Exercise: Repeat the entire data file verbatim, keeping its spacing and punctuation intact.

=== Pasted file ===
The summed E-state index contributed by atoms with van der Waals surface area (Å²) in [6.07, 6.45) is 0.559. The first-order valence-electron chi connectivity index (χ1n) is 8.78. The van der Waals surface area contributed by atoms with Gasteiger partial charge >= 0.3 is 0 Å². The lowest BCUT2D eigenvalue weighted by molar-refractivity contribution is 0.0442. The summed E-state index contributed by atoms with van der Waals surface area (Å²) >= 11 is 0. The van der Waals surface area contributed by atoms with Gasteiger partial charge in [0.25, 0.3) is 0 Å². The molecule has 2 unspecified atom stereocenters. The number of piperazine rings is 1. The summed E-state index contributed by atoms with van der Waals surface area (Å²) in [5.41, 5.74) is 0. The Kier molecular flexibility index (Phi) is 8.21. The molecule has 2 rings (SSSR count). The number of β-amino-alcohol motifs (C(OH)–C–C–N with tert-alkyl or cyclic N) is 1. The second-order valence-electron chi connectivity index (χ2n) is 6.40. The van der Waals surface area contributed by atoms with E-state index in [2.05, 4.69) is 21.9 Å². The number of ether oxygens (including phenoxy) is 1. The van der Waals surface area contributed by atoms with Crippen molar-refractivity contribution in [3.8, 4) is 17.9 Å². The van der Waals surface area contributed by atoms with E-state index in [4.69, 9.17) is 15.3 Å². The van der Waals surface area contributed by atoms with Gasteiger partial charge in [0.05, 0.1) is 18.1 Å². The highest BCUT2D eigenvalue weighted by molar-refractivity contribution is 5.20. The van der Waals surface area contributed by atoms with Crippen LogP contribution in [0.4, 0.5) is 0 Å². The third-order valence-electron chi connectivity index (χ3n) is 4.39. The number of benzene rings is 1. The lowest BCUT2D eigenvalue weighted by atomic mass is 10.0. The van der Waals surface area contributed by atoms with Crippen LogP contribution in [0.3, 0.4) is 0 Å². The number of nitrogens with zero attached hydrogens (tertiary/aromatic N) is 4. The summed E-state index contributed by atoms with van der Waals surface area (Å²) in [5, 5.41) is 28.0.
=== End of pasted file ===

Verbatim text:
The summed E-state index contributed by atoms with van der Waals surface area (Å²) in [6.07, 6.45) is 0.559. The first-order valence-electron chi connectivity index (χ1n) is 8.78. The van der Waals surface area contributed by atoms with Gasteiger partial charge >= 0.3 is 0 Å². The lowest BCUT2D eigenvalue weighted by molar-refractivity contribution is 0.0442. The summed E-state index contributed by atoms with van der Waals surface area (Å²) >= 11 is 0. The van der Waals surface area contributed by atoms with Gasteiger partial charge in [0.25, 0.3) is 0 Å². The molecule has 2 unspecified atom stereocenters. The number of piperazine rings is 1. The summed E-state index contributed by atoms with van der Waals surface area (Å²) in [5.41, 5.74) is 0. The Kier molecular flexibility index (Phi) is 8.21. The molecule has 2 rings (SSSR count). The number of β-amino-alcohol motifs (C(OH)–C–C–N with tert-alkyl or cyclic N) is 1. The second-order valence-electron chi connectivity index (χ2n) is 6.40. The van der Waals surface area contributed by atoms with E-state index in [2.05, 4.69) is 21.9 Å². The number of ether oxygens (including phenoxy) is 1. The van der Waals surface area contributed by atoms with Crippen molar-refractivity contribution in [3.8, 4) is 17.9 Å². The van der Waals surface area contributed by atoms with E-state index in [4.69, 9.17) is 15.3 Å². The van der Waals surface area contributed by atoms with Gasteiger partial charge in [0.05, 0.1) is 18.1 Å². The highest BCUT2D eigenvalue weighted by molar-refractivity contribution is 5.20. The van der Waals surface area contributed by atoms with Crippen LogP contribution in [0.4, 0.5) is 0 Å². The third-order valence-electron chi connectivity index (χ3n) is 4.39. The number of benzene rings is 1. The lowest BCUT2D eigenvalue weighted by atomic mass is 10.0. The van der Waals surface area contributed by atoms with Crippen LogP contribution in [0.3, 0.4) is 0 Å². The number of nitrogens with zero attached hydrogens (tertiary/aromatic N) is 4. The summed E-state index contributed by atoms with van der Waals surface area (Å²) in [5, 5.41) is 28.0.